Categories: 2022

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Categories: 2022

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The new academic year has begun at the Institute, and we welcome the Institute’s 2022-2023 Homer and Dorothy Thompson Fellow, Shannon Crewson, Wilfrid Laurier University intern, Sarah Bidinosti, and University of Waterloo intern, Aaron Westrik.

Shannon Crewson is a PhD candidate in Anthropology at McMaster University, under the supervision of Prof. Tristan Carter. Her thesis, “The Challenges of Representing Long-Term Histories: A Pleistocene to Anthropocene Case Study at Stelida, Naxos” focuses on narrative approaches to writing prehistory for public audiences and incorporates archaeology, anthropology, history, and earth sciences to examine how we can meaningfully represent long-term cultural histories.

Shannon is using the case study of a single site, Stelida, whose history of human engagement with the hill spans from at least 200,000 years ago. Her thesis consists of two components: first, the development of a historical narrative of Stelida, examining themes including climate and subsistence, raw material extraction and vantage point/communication, rather than periods, through which we might represent deep-time human experience at the site. Secondly, she will be creating an accessible museological narrative, culminating with an exhibition on Naxos and an associated bilingual (English and Greek) website.

With the support of the Canadian Institute in Greece and the Homer and Dorothy Thompson Fellowship, Shannon wishes to complete her collection of primary research data – including site visits to several archaeological museums to understand how archaeology is being interpreted in these spaces and to examine how museums are presenting different periods (from the Palaeolithic to present day). Secondly, she plans to travel to Naxos to continue collecting local histories at Stelida. This project aims to place Stelida amongst the grander historical narratives globally. Moreover, it aims to engage the public in these narratives, and while situated locally and pitched at Stelida’s various stakeholder communities, the project’s intellectual foundations and representational methods will have pertinence and utility for archaeologists and museums globally.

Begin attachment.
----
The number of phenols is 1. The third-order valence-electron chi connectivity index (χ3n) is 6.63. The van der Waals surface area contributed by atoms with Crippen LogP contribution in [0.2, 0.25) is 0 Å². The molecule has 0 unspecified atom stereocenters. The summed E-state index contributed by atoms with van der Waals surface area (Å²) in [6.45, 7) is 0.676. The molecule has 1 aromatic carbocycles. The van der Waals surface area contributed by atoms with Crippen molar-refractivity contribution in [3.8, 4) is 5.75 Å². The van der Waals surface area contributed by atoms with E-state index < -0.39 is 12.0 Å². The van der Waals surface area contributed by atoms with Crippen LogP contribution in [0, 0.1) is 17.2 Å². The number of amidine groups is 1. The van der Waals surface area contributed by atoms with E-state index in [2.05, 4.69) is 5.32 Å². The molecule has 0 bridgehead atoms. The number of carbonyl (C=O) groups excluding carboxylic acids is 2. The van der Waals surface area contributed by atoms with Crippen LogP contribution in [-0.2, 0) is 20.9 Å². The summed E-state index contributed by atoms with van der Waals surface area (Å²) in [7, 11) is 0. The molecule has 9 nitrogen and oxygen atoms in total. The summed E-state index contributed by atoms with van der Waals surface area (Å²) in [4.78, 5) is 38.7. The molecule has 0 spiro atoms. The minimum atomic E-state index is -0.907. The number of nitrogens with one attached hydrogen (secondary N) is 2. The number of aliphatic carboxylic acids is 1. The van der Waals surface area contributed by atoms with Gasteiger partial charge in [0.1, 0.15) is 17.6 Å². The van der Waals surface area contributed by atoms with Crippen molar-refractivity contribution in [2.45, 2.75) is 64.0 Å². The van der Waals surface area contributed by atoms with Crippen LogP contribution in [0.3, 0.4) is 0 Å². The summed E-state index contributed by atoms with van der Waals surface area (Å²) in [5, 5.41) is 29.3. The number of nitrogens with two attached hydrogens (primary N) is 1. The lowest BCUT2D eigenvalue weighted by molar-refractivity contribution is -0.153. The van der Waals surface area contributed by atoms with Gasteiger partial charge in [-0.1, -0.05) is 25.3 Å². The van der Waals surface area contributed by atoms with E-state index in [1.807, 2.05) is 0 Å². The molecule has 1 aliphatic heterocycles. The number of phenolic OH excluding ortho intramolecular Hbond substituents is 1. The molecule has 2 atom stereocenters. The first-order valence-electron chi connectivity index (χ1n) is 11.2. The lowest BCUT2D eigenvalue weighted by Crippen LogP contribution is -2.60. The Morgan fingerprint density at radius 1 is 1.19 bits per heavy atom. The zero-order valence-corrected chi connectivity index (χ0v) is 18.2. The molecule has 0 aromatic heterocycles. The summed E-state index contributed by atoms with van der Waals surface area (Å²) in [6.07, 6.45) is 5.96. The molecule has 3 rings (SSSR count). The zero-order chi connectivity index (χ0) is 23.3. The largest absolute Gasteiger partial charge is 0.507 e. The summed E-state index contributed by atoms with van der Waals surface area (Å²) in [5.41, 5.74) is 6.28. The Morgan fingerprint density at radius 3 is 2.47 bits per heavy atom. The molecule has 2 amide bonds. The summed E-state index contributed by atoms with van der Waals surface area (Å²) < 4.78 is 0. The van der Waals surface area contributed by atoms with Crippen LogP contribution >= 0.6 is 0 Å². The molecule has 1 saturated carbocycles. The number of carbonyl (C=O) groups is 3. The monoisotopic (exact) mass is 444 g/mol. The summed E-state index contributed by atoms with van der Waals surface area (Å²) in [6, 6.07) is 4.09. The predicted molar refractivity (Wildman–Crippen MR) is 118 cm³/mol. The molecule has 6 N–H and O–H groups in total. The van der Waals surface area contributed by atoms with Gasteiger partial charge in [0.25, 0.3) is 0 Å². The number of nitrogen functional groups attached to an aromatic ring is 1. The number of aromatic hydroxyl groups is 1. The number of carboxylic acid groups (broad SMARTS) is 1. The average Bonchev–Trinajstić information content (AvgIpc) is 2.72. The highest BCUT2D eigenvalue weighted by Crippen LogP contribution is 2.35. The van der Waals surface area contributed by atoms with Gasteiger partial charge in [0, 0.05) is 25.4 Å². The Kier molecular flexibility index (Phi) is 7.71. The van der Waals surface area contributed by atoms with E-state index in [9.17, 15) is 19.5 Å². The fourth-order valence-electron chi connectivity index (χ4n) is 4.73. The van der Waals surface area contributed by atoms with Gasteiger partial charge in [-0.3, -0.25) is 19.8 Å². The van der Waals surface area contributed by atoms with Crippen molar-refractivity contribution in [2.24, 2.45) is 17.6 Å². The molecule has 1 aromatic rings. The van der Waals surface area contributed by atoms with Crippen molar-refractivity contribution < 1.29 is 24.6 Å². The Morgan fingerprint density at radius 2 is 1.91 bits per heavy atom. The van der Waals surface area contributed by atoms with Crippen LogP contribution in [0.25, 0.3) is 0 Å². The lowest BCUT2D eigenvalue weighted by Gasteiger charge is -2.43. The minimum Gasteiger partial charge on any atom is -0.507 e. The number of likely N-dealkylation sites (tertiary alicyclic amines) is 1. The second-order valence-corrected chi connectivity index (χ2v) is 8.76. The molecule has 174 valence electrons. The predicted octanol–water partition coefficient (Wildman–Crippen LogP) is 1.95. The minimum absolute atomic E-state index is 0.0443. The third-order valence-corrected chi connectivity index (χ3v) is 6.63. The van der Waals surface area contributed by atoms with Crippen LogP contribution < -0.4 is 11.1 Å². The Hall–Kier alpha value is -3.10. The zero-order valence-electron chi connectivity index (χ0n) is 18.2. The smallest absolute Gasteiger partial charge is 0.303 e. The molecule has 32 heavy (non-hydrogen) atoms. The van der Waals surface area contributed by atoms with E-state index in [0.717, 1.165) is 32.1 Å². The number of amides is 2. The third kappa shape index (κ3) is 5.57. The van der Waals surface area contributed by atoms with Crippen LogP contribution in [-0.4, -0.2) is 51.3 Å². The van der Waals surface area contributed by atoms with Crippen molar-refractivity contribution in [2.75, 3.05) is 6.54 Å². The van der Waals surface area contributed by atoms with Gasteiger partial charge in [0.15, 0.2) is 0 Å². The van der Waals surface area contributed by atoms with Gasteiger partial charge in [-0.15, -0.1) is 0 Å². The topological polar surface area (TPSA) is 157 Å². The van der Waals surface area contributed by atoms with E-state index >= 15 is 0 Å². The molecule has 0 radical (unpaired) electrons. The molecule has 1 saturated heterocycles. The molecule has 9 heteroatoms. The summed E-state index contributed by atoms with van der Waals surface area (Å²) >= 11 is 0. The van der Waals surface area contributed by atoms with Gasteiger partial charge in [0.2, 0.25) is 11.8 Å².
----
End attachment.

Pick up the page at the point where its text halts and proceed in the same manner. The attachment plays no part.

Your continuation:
Sarah Bidinosti is a fourth-year undergraduate student at Wilfrid Laurier University, majoring in Archaeology and Heritage Studies, with a minor in Criminology. Through her current studies, Sarah has developed an interest in working with human remains. She particularly enjoys analyzing the health of individuals as influenced by societal structures. Upon graduation, she intends to continue her education by pursuing bioarchaeology at a graduate level.

With the opportunity to work as an intern at the Canadian Institute in Greece, Sarah hopes to gain a first-hand experience working in the field of archaeology, beyond the preliminary research and excavation stages, in order to be well versed in the discipline. This placement will allow her to immerse herself in Greek culture, while learning about the history of Greek civilization and its people.

Aaron Westrik is a fourth year undergraduate student studying Classics at the University of Waterloo. His plan is to continue studying linguistics at the graduate level either continuing in the path of Classics or shifting his focus into Theological Studies.

His main interest in Classics comes from a fascination in linguistics, particularly Latin and Ancient Greek. In addition to these two he has also studied Hebrew for a year taking a couple of courses with McMaster University. His favourite texts thus far are from Hellenistic Poetry. With each poem having so much meaning and alluding to so many other classical works, they have such depth which makes them particularly enjoyable. Moreover, he appreciates that some of these texts are quoted in the New Testament connecting the Classical and Biblical worlds together.

Serving as an intern at the Institute is a great opportunity for Aaron to take in the sights and sounds of Greek culture. He plans to expand his knowledge of the Greek language connecting some of the Ancient Greek that he has already knows with the Modern Greek so visibly present all around Athens.

Jonathan Tomlinson
Assistant Director

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